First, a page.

The “vascular ischemic” theory proposes insufficient nutrient delivery and poor RPE waste removal via an atrophic/atherosclerotic choriocapillaris. It has been shown that patients with AMD have a thinner, more atrophied choriocapillaris layer.

Inflammation and oxidative stress have also been shown to be involved in the pathogenesis of AMD. Various components of the complement cascade have been found within drusen deposits. This may partly explain why smokers, who are prone to more inflammation, develop AMD at higher rates. Some genetically susceptible patients have also been shown to have increased choroidal C-reactive protein levels, which may link genetics and inflammatory etiology in AMD.

The compromised RPE can eventually lead to the upregulation of VEGF. This pro-angiogenic state occurs within the retina and new blood vessels break through an already compromised RPE/Bruch’s complex to form a CNVM. Similar to weeds growing up through cracks in a driveway, the formation of CNVM is the hallmark of wet AMD. The end result of uncontrolled CNVM is usually a disciform scar that results in irreversible loss of central acuity for the patient.

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Figure 3: Fundus photo showing early CNVM in wet AMD. Formation of CNVM will initially appear grayish/green, and progresses to appear more red in color during later stages. Photo courtesy of Kevin Cornwell, OD

Dry vs. wet macular degeneration

Regardless of what form of AMD a patient has, they are at a significantly higher risk for irreversible vision loss, and require close monitoring. Patients presenting with dry AMD will initially have mild RPE disruption within their macula, often classified as “pigment mottling” or “pigment granulation.” The RPE will typically have areas of coalesced hyper and/or hypopigmentary changes. Dry AMD typically progresses to form small “hard” drusen deposits, or larger “soft” drusen deposits, all of which consist of photoreceptor waste material.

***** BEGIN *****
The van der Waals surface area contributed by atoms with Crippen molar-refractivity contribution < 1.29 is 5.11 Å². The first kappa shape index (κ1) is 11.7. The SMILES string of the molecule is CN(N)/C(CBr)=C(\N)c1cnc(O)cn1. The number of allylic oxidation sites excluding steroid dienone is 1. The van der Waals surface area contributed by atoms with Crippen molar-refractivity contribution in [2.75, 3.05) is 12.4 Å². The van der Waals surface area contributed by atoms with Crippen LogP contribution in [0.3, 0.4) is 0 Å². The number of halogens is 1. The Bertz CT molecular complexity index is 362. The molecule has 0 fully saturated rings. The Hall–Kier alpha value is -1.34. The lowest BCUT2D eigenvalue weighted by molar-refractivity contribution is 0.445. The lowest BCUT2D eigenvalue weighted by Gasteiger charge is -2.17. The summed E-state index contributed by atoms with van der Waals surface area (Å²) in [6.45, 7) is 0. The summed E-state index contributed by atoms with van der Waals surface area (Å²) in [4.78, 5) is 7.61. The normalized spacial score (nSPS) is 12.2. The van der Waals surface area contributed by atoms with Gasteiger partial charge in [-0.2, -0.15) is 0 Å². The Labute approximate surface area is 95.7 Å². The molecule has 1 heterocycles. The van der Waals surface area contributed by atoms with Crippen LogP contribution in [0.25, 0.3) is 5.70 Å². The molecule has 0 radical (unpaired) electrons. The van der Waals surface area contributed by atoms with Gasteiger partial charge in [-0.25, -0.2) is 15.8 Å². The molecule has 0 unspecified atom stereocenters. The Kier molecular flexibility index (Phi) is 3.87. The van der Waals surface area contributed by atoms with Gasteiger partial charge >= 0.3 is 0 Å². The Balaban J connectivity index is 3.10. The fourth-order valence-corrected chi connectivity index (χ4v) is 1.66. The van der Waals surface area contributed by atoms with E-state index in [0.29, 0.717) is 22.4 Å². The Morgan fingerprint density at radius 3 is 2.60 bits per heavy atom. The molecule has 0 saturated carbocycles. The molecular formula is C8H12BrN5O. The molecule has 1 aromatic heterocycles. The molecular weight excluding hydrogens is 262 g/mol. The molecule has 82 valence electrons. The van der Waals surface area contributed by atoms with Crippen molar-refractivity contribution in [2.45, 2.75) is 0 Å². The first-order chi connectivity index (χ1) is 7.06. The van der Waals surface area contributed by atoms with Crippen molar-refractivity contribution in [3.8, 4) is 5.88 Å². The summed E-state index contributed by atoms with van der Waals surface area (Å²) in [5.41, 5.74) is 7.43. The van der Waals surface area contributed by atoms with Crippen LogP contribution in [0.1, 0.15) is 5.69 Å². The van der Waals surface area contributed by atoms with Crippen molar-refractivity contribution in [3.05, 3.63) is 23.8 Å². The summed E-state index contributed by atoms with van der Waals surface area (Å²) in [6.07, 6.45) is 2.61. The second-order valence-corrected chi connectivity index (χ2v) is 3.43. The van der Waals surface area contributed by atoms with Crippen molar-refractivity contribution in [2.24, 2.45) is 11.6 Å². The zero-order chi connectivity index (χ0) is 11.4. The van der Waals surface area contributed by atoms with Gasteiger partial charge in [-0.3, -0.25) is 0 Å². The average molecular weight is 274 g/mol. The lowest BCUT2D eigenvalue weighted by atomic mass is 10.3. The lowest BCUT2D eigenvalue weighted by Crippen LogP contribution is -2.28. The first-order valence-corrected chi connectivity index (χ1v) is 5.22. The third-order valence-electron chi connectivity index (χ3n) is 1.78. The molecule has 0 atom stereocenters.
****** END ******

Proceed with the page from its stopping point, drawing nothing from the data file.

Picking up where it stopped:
Numerous AMD grading scales exist to help clinicians determine disease severity and necessary treatment protocols. The American Academy of Ophthalmology has adopted the AREDS grading scale in the clinical classification of AMD severity.

The presence of numerous small/medium hard drusen (<125 micrometers in size) typically indicates early AMD classification (AREDS category 2). Multiple soft drusen, typically greater in size (>125 micrometers), are generally indicative of intermediate dry AMD stages (AREDS category 3). The presence of CNVM and/or any fovea-involving geographic atrophy places the patient at advanced/late stage disease (AREDS category 4).

Of the patients with dry AMD, up to 20% will convert to the wet form. Dry AMD is typically treated with patient education (eg. smoking cessation counseling and use of home amsler grid) and nutritional supplementation (e.g., AREDS/Preservision vitamins, increased dietary intake of lutein/zeaxanthin and omega 3 fatty acids).

The wet form of AMD is more sight-threatening. Approximately 10% of all AMD cases occur in the wet form and require aggressive management with anti-VEGF therapy. Unfortunately, patients with wet AMD can still progress and lose central vision, despite standard-of-care treatment and close monitoring. This occurs when the CNVM partially “resolves”, leaving a disciform macular scar in its place.